Should people with allergies and/or asthma own carpeting?

When allergens such as pollen, dust, dander and mold make their way into your home -- and they will -- they end up trapped in the fibers of your carpet. While being stuck in the carpet means they're not constantly circulating in the air, those allergens are still sent into the air every time you take a step.

Some of the most common carpet fibers used today, nylon and polyester, are an inhospitable climate for allergens and were specially developed in labs to repel them. The most effective anti-allergy carpet is nylon, while wool is the worst carpet for people with allergies because allergens and mold thrive in it. Shag carpets should be avoided at all costs because the long strands harbor tiny particles. You want your carpet strands to be as short and as tightly woven as possible.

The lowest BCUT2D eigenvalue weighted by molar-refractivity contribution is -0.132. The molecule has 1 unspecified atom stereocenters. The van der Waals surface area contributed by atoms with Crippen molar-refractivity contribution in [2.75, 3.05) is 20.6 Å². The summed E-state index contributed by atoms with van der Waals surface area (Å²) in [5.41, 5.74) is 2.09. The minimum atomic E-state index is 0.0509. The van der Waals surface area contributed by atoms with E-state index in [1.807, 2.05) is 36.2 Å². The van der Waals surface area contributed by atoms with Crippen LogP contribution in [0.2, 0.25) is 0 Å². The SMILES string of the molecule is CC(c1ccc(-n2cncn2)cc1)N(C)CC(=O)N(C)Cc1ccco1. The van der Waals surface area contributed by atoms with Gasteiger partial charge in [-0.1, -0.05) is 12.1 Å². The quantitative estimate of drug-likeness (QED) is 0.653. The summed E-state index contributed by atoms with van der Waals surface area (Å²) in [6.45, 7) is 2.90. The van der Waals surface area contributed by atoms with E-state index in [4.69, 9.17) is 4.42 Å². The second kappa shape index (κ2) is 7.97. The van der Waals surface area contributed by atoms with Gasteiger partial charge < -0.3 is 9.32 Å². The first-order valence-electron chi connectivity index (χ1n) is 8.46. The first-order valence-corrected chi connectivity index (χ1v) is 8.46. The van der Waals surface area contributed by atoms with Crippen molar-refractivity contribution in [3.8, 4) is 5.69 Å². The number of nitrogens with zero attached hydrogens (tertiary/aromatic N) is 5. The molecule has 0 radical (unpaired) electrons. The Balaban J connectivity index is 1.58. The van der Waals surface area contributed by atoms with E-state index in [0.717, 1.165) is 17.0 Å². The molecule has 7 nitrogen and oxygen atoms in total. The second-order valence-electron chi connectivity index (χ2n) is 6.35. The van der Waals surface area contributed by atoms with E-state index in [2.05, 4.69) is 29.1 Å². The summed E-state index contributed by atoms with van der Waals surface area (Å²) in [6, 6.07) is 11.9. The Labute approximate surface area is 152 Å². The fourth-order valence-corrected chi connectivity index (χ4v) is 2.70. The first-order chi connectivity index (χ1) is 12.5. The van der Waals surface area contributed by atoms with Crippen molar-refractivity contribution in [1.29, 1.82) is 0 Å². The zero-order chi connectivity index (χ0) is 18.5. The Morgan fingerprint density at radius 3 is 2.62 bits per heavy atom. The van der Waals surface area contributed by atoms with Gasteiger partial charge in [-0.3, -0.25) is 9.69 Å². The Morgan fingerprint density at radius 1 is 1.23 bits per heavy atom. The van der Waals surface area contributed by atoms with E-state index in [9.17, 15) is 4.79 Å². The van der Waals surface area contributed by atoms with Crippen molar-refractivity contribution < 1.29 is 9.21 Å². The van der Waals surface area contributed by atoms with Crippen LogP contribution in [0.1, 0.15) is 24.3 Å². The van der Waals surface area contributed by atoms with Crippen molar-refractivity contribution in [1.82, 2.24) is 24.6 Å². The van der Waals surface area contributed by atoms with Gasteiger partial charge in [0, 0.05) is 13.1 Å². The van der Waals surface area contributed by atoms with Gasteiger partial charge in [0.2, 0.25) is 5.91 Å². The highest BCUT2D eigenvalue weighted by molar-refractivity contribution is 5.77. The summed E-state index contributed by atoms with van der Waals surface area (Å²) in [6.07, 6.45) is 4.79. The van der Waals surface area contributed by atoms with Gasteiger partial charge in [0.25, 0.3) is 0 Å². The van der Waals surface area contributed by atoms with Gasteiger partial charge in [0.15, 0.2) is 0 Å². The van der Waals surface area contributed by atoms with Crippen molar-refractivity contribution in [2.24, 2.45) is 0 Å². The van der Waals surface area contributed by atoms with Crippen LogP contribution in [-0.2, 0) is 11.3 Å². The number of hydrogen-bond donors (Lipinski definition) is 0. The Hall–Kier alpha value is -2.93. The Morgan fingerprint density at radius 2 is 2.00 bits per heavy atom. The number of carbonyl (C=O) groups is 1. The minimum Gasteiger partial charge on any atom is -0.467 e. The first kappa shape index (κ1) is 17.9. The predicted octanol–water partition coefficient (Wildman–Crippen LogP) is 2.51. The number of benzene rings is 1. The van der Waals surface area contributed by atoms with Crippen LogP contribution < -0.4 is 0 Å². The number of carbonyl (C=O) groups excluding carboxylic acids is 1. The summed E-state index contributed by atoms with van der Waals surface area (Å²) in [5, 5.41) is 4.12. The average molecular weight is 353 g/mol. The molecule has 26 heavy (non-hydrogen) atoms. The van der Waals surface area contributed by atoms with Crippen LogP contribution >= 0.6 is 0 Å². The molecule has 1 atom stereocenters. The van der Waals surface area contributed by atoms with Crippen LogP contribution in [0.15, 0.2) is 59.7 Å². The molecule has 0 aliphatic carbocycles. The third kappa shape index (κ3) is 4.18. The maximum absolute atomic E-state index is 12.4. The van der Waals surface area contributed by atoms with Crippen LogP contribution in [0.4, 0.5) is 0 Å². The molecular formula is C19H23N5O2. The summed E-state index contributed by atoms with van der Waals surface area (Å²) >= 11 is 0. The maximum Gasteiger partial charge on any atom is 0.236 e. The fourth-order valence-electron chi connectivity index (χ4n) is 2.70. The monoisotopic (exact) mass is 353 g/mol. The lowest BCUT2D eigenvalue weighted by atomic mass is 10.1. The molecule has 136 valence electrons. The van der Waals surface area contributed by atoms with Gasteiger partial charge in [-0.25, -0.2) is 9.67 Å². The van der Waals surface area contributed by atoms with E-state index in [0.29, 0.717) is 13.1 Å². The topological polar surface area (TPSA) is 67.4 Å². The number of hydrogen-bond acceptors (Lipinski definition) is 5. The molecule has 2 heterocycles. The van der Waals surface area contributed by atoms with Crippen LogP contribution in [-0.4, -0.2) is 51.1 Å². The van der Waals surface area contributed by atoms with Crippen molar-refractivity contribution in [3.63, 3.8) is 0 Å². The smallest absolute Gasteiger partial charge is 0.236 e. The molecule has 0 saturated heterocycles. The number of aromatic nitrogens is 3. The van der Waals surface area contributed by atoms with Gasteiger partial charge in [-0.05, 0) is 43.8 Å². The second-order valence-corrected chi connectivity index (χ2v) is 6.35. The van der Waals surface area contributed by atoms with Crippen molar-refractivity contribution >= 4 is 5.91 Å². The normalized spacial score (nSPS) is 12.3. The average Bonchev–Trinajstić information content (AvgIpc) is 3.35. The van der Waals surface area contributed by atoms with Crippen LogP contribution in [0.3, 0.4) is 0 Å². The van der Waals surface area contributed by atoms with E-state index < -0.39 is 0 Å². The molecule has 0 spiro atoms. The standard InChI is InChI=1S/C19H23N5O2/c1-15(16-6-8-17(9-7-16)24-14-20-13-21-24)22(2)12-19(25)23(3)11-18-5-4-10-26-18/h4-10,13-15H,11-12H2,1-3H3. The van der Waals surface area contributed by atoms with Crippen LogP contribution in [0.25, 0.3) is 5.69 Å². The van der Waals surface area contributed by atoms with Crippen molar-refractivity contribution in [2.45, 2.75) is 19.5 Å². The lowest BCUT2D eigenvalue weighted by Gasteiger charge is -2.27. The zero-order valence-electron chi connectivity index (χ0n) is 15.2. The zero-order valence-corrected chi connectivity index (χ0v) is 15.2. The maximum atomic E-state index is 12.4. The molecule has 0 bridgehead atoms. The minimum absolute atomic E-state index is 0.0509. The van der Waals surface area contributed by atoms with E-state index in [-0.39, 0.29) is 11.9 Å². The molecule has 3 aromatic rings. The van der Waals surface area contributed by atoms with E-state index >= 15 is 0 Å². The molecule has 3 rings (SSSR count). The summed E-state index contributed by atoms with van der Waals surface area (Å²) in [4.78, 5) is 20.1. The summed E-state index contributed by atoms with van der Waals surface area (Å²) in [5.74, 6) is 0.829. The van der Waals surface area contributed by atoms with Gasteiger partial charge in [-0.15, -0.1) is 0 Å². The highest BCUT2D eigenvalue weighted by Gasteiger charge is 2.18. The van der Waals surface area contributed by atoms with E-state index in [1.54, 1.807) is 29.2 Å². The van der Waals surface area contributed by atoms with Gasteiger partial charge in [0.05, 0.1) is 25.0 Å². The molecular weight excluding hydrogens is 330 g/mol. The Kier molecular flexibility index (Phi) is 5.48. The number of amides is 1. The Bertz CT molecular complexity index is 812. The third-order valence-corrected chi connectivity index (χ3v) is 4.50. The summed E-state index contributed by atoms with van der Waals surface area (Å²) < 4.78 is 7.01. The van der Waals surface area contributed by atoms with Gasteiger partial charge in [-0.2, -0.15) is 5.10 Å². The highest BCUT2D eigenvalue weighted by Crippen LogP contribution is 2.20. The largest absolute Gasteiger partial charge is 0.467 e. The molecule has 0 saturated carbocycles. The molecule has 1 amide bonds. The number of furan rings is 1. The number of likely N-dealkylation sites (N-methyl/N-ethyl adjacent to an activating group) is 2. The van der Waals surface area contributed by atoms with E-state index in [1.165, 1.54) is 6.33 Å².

Carpets are often treated with chemicals such as benzene and formaldehyde. These treatments eventually transform into gas and affect the air quality in your home, aggravating most allergies. Choose carpets with low VOC (volatile organic compound) and also find out what chemicals are in the glue and carpet padding. To keep allergens at bay, vacuum your carpets regularly and shampoo or steam clean them as necessary. Professional carpet cleaners or a deep-cleaning vacuum will do the best job, and a high-efficiency particulate air (HEPA) filter (which is included in some vacuums) will help trap allergens.

Although hard floors such as wood, laminate, tile, cork, linoleum and bamboo require more frequent cleaning than carpeting does, they are easier to clean and don't have anywhere for allergens to hide. So if you have allergies or asthma, think long and hard about whether you want to get carpeting, which will offer a haven for allergens, or a hard floor, which you're going to have to maintain in order to keep it clean fresh looking.